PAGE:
The lack of progress in the investigation into the killing of the human rights defender and Rio de Janeiro city councilor Marielle Franco and her driver Anderson Gomes on 14 March raises questions about the credibility of Brazil’s criminal justice system, Amnesty International said today, ahead of the four-month anniversary of their deaths.
“After four months, the fact that Marielle Franco’s killing remains unsolved is a testament to the inefficacy and seeming unwillingness of the institutions in the Brazilian criminal justice system to solve the case. There’s an urgent need for an external, independent mechanism to monitor the proceedings,” said Jurema Werneck, Amnesty International’s Brazil director.
“Secrecy and confidentiality designed to ensure the efficacy of the investigation cannot serve as a smokescreen for the silence from authorities responsible for clarifying the facts around Marielle’s killing. We must identify and hold accountable not only those who fired the shots, but also those who ordered the killing, as well as determining the motive for the crime.”
The investigation has yet to clarify media reports that security cameras aimed at the scene of the crime were turned off on the eve of the shooting, and that the bullets fired were part of a batch sold to Brazil’s federal police. The murder weapon was reportedly a submachine gun used exclusively by security forces, and weapons of the same model had been reported missing from the civil police’s arsenal. The manner in which the killing was carried out and the precision of the shots fired also suggest that some of the perpetrators may have had specialized training.
The Brazilian press reported that President Michel Temer held a meeting in May with Public Security Minister Raul Jungmann and General Walter Braga Netto, the official in charge of the military intervention into Rio de Janeiro’s public security, in which they allegedly agreed upon a pact of silence around the case in order to support the civil police’s homicide division, which is leading the investigation.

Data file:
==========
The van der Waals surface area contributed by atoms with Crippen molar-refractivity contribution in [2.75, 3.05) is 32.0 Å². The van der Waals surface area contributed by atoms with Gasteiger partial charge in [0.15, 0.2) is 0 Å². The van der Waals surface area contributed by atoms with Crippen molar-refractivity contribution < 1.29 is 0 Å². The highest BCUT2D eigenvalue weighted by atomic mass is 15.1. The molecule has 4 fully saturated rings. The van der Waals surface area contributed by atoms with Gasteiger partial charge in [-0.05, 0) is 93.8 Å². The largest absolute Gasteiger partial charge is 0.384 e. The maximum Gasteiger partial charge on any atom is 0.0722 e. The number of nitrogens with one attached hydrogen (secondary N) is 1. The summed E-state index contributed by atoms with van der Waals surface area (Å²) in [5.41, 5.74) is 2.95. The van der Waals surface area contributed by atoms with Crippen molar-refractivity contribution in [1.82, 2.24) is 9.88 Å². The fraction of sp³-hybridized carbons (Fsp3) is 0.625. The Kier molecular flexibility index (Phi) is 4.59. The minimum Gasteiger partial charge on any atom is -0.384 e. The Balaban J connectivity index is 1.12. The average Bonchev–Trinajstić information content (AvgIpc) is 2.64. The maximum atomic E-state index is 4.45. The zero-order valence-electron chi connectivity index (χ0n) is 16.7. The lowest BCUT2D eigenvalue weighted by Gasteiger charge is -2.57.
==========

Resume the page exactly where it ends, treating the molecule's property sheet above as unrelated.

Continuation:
“The failure to solve this case points to the Brazilian state’s lack of commitment to human rights defenders. The fact that such a high-profile human rights defender can be killed without a decisive response from the authorities puts others in danger,” Werneck added.
“In life, Marielle always advocated for justice and fought against state violence. Pushing for this crime to be solved is a way of keeping her fight for human rights, her legacy, and her memory alive.”
Marielle Franco, human rights defender
Born and raised in Rio’s Maré favela, Marielle was a sociologist with a master’s degree in public administration, who began working in human rights in 2000 after a friend was killed in a shootout in their neighborhood. In 2007, she joined the Rio state legislature’s Commission for the Defence of Human Rights and Citizenship.
During a decade on the Commission, Marielle supported the families of homicide victims and those of police officers killed in the line of duty, as well as working on other issues such as the right to adequate housing. In 2016, she was elected to the city council with the fifth-highest total of votes in the municipality. As a councillor, she advocated for women, LGBTI people and the black youth of the favelas.
Shortly before she was killed, Marielle was named the rapporteur on the city council commission to monitor the federal intervention into Rio’s public security. She opposed the intervention and the confrontational tactics used by security forces, frequently denounced human rights violations, and maintained close ties with social movements.
Since 14 March, Amnesty International has repeatedly demanded that the authorities ensure a prompt, thorough, impartial and independent investigation into the killing of Marielle and Anderson.
In the past four months, more than 100,000 people from countries such as Argentina, Brazil, Canada, Italy, Peru, Portugal, Spain and Sweden have signed a petition calling for an adequate investigation and justice for Marielle and Anderson. Amnesty International also organized three demonstrations outside the homicide division of Rio’s civil police, the state department of public security and the Rio state public prosecutor’s office.
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